While not unique to thrash, said sub-genre has always had a penchant for inside jokes, and far be it for Shrapnel to be any different. Dedicated to the stage name that their newly recruited front man carried while in his previous band, opening banger “Might Of Cygnus” kicks things off with a brilliant buildup from a dreary ambient intro to thunderous fit of riff-happy rage, splitting the difference between the bite of present day Destruction and the complex melodic contour of the most recent Exodus offerings. Of particularly note is the brilliant blending of impact-based thrashing during the verse segments and a denser layering of guitar harmonies during key transition points, culminating in a modern thrash epic that stands apart from the streamlined yet equally fierce presentation put forth by Havok recently. Similarly complex offerings such as the more grooving stomp-fest with frequent ballad-like passages “Begin Again” and the mid-paced, melodic and shred-happy crusher “Future Sight” follow suit by upping the ante in the originality department and showcasing just how versatile thrash can be when in the right hands.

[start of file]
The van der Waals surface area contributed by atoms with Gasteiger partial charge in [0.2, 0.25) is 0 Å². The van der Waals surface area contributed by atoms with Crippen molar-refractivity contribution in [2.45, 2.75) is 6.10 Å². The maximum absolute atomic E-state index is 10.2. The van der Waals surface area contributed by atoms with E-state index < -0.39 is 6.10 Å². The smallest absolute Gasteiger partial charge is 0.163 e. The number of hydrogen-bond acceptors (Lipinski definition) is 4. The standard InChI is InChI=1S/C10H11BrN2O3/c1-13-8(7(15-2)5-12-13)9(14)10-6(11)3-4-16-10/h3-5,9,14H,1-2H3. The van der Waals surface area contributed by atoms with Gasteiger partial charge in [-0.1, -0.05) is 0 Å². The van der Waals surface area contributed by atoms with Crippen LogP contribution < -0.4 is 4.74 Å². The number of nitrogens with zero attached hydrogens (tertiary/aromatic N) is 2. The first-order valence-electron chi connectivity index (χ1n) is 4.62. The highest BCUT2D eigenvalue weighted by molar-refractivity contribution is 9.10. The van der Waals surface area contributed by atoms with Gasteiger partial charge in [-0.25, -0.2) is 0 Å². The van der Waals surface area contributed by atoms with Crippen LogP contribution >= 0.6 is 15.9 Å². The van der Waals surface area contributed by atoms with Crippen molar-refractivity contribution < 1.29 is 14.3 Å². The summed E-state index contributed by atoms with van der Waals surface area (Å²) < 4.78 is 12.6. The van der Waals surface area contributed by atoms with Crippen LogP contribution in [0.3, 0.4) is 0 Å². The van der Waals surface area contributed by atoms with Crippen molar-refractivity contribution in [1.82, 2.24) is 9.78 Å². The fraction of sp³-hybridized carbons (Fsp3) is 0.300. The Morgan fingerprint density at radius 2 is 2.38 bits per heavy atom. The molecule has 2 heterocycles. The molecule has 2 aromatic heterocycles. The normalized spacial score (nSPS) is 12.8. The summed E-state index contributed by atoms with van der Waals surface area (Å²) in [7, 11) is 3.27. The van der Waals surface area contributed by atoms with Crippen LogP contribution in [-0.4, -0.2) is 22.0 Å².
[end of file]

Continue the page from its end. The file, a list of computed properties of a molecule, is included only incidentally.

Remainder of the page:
“Palace for the Insane” Album Artwork

Then again, a band of this persuasion doesn’t function solely to break the mold and repeatedly break the six minute mark with every song, and they make an equal strong showing in punching through the roof with some more conventional material. The formula that defines more streamlined beasts like “Cannibal” and “Turn Off The Lights” shares some level of complexity with their longer aforementioned cousins and tends a bit more towards a grooving character, but for the most part the shorter material on here cooks at full speed. High velocity monsters like “Bury Me Alive”, “Infernal Choir” and “The Mace” are prime cut for anyone looking to come out the pit looking like they’d stepped into a meat-grinder, often blurring the lines between standard thrash and death/thrash in a manner comparable to Kreator, and seeing lead guitarist Nathan Sadd tearing up the fret board in a manner that would make Gary Holt proud. In keeping with this, the album’s strongest offering is its most conventional one in closing cooker and title song “Palace For The Insane”, which pulls zero punches and delivers that late 80s Zetro-fronted Exodus goodness in all its high octane glory.